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Aaronetta Pierce

Civic leader Aaronetta Pierce was born on January 8, 1943 in Somerville, Tennessee to Clementine Lofties Hamilton and David Aaron Hamilton. Pierce’s father was dean of the Tennessee State University School of Agriculture and Home Economics. Pierce attended Tennessee State University where she studied French from 1959 to 1961 and transferred to The University of Iowa where she received her B.A. degree in English and social science in 1963.

From 1964 to 1967, Pierce taught in the San Antonio Independent School District in San Antonio, Texas, before she moved to Germany for three years. In the 1970s, Pierce began volunteering in the San Antonio community. In 1980, she joined the docent corps at the San Antonio Museum of Art as well as the board of the San Antonio Museum Association. In 1983, she also became active with the incorporation of the Southwest Ethnic Arts Society. In 1985, Governor Mark W. White, Jr. appointed Pierce as the first Black woman to serve on the Texas Commission on the Arts. San Antonio Mayor Henry Cisneros selected Pierce to chair the founding Martin Luther King City/County Commission, which planned and executed the city’s inaugural Martin Luther King Jr. Day celebrations in 1986. Two years later, Mayor Cisneros appointed Pierce chair of the San Antonio Blue Ribbon Committee on the Arts. The committee’s report led to the creation of the San Antonio Department of Arts and Cultural Affairs. In 1990, Pierce and her husband founded Premier Artworks, Inc. to promote the work of African American artists and authors across the country.

Pierce has been recognized at the municipal and state level. In 1984, she was inducted into the San Antonio Women’s Hall of Fame, and in 1993, she was inducted into the Texas Women’s Hall of Fame. The United Communities of San Antonio, Inc. awarded Pierce its Humanitarian Award, which recognizes individuals who promote understanding and respect among all races, religions and cultures, in 2007. In addition to holding long term membership in The Links, Incorporated and Alpha Kappa Alpha Sorority, Inc., Pierce served on boards for numerous organizations including Fisk University, the San Antonio Performing Arts Association, and the San Antonio Museum of Art.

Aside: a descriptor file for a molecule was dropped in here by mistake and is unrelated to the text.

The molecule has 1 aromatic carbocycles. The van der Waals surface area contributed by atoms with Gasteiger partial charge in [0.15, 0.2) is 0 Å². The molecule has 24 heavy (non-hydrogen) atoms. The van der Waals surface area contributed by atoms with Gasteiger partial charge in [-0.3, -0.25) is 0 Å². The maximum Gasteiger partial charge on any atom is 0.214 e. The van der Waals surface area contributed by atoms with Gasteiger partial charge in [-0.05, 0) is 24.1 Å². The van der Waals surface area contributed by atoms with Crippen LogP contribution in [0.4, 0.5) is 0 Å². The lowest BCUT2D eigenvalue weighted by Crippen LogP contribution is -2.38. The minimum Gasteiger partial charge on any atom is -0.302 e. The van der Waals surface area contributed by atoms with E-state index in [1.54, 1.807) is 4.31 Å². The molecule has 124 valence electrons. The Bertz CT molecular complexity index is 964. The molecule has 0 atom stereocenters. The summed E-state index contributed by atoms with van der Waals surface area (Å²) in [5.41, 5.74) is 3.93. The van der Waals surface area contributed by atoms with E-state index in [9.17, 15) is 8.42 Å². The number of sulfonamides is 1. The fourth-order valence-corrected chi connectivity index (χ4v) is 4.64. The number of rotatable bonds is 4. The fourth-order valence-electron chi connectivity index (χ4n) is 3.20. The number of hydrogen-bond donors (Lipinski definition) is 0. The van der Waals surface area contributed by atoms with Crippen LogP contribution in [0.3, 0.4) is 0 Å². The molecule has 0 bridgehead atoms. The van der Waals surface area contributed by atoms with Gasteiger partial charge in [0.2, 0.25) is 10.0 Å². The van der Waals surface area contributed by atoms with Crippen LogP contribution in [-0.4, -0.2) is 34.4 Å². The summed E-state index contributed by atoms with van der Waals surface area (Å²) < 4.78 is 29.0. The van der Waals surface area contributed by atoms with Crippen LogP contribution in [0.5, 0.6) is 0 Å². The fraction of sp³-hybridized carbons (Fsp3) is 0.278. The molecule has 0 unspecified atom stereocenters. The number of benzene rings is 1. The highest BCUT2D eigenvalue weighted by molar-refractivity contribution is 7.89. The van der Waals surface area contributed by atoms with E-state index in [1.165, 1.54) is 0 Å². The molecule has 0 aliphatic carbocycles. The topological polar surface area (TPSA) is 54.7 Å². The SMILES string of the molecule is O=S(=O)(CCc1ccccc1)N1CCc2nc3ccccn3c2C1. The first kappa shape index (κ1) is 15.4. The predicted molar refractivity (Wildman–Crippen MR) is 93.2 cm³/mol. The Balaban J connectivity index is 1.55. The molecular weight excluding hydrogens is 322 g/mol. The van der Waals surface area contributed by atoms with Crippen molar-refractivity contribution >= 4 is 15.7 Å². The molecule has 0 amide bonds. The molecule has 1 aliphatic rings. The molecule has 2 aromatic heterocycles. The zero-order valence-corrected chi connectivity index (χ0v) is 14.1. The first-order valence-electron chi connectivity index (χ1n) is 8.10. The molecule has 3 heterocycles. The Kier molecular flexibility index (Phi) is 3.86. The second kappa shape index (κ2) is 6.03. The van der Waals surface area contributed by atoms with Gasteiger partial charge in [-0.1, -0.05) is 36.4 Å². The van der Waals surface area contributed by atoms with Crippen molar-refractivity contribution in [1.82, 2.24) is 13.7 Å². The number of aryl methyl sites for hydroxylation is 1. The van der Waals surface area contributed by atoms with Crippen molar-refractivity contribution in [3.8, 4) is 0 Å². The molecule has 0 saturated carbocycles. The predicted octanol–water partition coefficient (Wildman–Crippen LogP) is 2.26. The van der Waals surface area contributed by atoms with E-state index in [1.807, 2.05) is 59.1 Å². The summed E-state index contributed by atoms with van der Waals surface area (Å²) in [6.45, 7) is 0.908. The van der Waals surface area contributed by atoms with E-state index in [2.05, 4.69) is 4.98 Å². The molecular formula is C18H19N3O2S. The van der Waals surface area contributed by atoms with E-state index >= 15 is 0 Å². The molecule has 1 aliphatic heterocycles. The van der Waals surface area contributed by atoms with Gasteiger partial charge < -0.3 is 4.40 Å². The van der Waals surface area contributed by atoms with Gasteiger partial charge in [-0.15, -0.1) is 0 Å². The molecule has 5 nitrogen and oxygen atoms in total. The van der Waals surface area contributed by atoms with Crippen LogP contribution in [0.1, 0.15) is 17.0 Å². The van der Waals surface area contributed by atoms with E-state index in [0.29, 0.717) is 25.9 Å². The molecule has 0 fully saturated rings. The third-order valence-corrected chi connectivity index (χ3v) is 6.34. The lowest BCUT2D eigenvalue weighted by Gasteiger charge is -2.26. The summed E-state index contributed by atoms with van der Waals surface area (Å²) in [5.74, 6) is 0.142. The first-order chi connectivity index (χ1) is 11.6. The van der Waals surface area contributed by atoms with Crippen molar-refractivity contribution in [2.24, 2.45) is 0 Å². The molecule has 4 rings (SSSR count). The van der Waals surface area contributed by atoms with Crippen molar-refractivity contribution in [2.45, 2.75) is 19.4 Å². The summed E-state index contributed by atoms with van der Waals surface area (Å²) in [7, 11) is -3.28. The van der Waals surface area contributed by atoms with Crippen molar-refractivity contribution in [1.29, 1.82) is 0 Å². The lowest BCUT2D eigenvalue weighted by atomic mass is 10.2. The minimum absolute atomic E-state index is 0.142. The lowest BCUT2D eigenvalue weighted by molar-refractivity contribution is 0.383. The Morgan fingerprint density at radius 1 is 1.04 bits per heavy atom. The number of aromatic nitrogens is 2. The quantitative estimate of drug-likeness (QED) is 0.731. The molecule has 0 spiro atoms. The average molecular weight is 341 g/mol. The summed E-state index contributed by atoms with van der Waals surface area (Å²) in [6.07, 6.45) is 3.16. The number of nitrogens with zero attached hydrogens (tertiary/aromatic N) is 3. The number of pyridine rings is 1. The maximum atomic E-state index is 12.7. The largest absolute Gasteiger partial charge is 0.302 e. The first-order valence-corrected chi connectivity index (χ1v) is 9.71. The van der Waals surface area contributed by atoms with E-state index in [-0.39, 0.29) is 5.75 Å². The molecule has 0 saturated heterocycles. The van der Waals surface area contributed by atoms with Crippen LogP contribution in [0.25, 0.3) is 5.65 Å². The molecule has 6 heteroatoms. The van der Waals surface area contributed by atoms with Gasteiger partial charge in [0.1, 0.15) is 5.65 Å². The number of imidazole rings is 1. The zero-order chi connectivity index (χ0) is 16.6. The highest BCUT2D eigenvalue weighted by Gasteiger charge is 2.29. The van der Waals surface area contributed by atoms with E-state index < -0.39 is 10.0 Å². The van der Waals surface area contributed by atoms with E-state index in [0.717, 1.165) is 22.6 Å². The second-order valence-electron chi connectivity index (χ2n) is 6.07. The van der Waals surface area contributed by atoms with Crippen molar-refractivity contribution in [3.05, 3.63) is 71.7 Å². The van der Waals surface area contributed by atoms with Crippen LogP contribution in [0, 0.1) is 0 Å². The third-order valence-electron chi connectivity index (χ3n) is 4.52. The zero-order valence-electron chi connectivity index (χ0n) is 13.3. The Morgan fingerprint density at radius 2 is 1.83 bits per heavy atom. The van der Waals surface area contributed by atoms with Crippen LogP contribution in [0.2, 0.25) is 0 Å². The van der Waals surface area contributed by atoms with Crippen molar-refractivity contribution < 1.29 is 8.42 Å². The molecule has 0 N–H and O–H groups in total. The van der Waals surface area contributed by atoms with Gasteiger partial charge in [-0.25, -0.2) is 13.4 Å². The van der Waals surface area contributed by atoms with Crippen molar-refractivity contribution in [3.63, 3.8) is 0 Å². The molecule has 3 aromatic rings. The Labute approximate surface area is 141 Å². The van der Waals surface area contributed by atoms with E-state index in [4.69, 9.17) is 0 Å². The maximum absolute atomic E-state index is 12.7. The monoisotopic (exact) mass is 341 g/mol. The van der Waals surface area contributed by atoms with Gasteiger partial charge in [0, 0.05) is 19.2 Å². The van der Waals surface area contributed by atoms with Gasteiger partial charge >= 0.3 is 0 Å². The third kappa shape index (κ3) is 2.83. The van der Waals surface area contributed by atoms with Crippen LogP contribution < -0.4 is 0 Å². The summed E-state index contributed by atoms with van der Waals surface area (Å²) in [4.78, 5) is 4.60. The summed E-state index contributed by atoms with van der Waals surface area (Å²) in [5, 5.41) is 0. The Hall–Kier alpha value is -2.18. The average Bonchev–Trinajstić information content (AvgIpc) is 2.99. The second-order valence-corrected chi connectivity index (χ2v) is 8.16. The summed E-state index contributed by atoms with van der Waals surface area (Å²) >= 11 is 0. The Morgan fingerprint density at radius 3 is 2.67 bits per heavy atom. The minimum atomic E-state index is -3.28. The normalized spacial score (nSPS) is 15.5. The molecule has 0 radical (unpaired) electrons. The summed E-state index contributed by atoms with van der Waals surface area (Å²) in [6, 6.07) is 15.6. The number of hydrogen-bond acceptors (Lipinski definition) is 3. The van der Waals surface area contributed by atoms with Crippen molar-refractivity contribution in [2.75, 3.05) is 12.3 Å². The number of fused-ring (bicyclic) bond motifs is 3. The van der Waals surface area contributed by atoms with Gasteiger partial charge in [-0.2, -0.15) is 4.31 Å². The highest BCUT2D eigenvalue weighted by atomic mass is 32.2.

Pierce and her husband, Dr. Joseph A. Pierce, Jr., have two sons, Joseph Pierce and Michael Pierce.

Aaronetta Pierce was interviewed by The HistoryMakers on June 8, 2018.

Accession Number

A2018.120

Sex

Female

Interview Date

6/8/2018

Last Name

Pierce

Maker Category
Marital Status

Married

Occupation
Schools

Tennessee State University

Pearl-Cohn Entertainment Magnet High School

University of Iowa

First Name

Aaronetta

Birth City, State, Country

Somerville

HM ID

PIE03

Favorite Season

Christmas and Fall

State

Tennessee

Favorite Vacation Destination

Martha's Vineyard

Favorite Quote

Find the Good and Praise It.

Bio Photo
Speakers Bureau Region State

Texas

Birth Date

1/8/1943

Birth Place Term
Speakers Bureau Region City

San Antonio

Country

United States of America

Favorite Food

Fish

Short Description

Civic leader Aaronetta Pierce (1943 - ) co-founded Premier Artworks, Inc. and chaired high profile commissions that enriched the cultural landscape of San Antonio, Texas.

Employment

San Antonio Independent School District

Favorite Color

Green

Willie Cole

Sculptor Willie Cole was born on January 3, 1955 in Somerville, New Jersey. In 1958, he moved to Newark, New Jersey, where he took art classes at the Newark Museum, and later attended the Arts High School of Newark. Cole went on to receive his B.F.A degree from the School of Visual Arts in New York City, New York. He continued his art education by attending classes at the Art Students League of New York.